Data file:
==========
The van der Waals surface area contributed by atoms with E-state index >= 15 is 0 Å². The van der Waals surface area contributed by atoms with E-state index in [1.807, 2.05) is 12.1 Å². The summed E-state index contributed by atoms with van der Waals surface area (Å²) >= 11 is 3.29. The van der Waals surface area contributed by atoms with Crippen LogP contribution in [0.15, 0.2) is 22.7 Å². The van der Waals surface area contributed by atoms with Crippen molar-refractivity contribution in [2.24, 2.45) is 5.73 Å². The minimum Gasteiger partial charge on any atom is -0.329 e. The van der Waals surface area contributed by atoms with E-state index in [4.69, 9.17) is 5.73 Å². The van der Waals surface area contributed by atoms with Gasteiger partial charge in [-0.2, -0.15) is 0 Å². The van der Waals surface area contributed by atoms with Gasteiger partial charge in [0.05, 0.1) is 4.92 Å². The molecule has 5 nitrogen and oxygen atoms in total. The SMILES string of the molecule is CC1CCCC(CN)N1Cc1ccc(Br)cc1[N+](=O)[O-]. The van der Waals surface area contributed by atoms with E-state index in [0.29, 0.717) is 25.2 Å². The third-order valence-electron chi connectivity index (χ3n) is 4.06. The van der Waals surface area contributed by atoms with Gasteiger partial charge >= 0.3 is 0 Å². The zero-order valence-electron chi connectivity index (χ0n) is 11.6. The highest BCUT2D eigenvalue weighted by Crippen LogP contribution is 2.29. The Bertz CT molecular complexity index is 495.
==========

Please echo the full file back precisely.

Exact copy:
The van der Waals surface area contributed by atoms with E-state index >= 15 is 0 Å². The van der Waals surface area contributed by atoms with E-state index in [1.807, 2.05) is 12.1 Å². The summed E-state index contributed by atoms with van der Waals surface area (Å²) >= 11 is 3.29. The van der Waals surface area contributed by atoms with Crippen LogP contribution in [0.15, 0.2) is 22.7 Å². The van der Waals surface area contributed by atoms with Crippen molar-refractivity contribution in [2.24, 2.45) is 5.73 Å². The minimum Gasteiger partial charge on any atom is -0.329 e. The van der Waals surface area contributed by atoms with E-state index in [4.69, 9.17) is 5.73 Å². The van der Waals surface area contributed by atoms with Gasteiger partial charge in [-0.2, -0.15) is 0 Å². The van der Waals surface area contributed by atoms with Gasteiger partial charge in [0.05, 0.1) is 4.92 Å². The molecule has 5 nitrogen and oxygen atoms in total. The SMILES string of the molecule is CC1CCCC(CN)N1Cc1ccc(Br)cc1[N+](=O)[O-]. The van der Waals surface area contributed by atoms with E-state index in [0.29, 0.717) is 25.2 Å². The third-order valence-electron chi connectivity index (χ3n) is 4.06. The van der Waals surface area contributed by atoms with Gasteiger partial charge >= 0.3 is 0 Å². The zero-order valence-electron chi connectivity index (χ0n) is 11.6. The highest BCUT2D eigenvalue weighted by Crippen LogP contribution is 2.29. The Bertz CT molecular complexity index is 495.